“I was devastated and said to him, ‘I don’t know what’s going to happen, but if anything changes in the future or if there’s another production, please call me,’” Grey recalled in an interview on Wednesday shortly after learning about the writer and AIDS activist’s death.
About two days later, producer Joseph Papp called Grey and asked him if he wanted to join the show. It was bittersweet because he would be replacing Brad Davis, who had become too sick with AIDS-related illnesses to continue, as Ned.
Friends suggested that Grey seek a doctor’s advice about taking the job because it involved kissing other men. “Someone said you better call UCLA and ask a doctor there if you are putting yourself in harm’s way. I made that call,” Grey recalled. “I think it was the doctor taking care of Rock Hudson and he said to me, ‘I wouldn’t do it.’ He said, ‘I’m advising you not to do it.’ But I thought to myself, ‘I need to be a part of telling this story.’ I thought it was that important. I said this is one of the risks I am going to take in my life.”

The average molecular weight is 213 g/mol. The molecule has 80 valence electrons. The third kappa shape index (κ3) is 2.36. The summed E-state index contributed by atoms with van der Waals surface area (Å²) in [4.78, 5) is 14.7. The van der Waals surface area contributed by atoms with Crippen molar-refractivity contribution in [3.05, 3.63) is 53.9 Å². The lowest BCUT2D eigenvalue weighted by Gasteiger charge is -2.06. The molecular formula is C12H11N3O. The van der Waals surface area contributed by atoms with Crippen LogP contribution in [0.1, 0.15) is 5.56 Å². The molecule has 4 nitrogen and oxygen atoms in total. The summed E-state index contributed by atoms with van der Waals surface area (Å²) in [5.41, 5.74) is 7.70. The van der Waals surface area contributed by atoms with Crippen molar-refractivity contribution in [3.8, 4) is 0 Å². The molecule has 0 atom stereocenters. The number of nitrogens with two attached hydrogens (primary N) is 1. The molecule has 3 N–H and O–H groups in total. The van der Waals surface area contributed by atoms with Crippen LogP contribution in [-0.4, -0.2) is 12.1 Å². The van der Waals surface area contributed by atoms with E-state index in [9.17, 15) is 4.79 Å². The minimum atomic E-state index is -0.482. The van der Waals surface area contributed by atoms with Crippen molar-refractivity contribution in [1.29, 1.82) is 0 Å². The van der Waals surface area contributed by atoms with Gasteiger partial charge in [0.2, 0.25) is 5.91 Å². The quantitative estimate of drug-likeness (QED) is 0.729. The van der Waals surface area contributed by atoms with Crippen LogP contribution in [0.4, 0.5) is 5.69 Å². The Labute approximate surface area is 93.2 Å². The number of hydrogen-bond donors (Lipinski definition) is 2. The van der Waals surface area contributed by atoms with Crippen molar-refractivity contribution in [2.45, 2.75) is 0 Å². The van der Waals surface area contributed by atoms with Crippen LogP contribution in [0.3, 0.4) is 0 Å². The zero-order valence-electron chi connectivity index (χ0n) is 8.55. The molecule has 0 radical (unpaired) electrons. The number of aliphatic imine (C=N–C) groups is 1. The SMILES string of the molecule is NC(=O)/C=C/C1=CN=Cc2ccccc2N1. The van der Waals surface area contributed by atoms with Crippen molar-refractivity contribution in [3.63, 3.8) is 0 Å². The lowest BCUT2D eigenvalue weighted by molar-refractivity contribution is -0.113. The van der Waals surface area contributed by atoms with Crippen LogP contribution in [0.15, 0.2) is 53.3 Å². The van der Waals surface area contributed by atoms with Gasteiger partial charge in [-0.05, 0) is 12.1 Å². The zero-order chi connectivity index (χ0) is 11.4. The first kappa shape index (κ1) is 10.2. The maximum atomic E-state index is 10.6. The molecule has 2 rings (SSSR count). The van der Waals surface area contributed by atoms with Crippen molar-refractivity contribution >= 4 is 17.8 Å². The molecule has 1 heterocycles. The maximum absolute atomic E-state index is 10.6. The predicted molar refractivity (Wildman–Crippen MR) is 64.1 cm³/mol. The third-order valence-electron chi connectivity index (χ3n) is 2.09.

Kramer was a consistent presence at the theater during those early days. “Every night you knew that that story was emblazoned on every audience member’s brain,” Grey said. “We cried with the audience at the end sometimes. Larry never let anything or anybody ever stop his force and passion to tell this story, and to make sure people were listening because no one would listen.”
In 2011, Grey and George C. Wolfe earned a Tony nomination for their co-direction of the play’s Broadway debut. The production not only won the Tony for revival of a play, but actors John Benjamin Hickey and Ellen Barkin also went home with statuettes.
“Larry was a lover and full of love,” Grey said. “There is so much romance in that play and in that story.”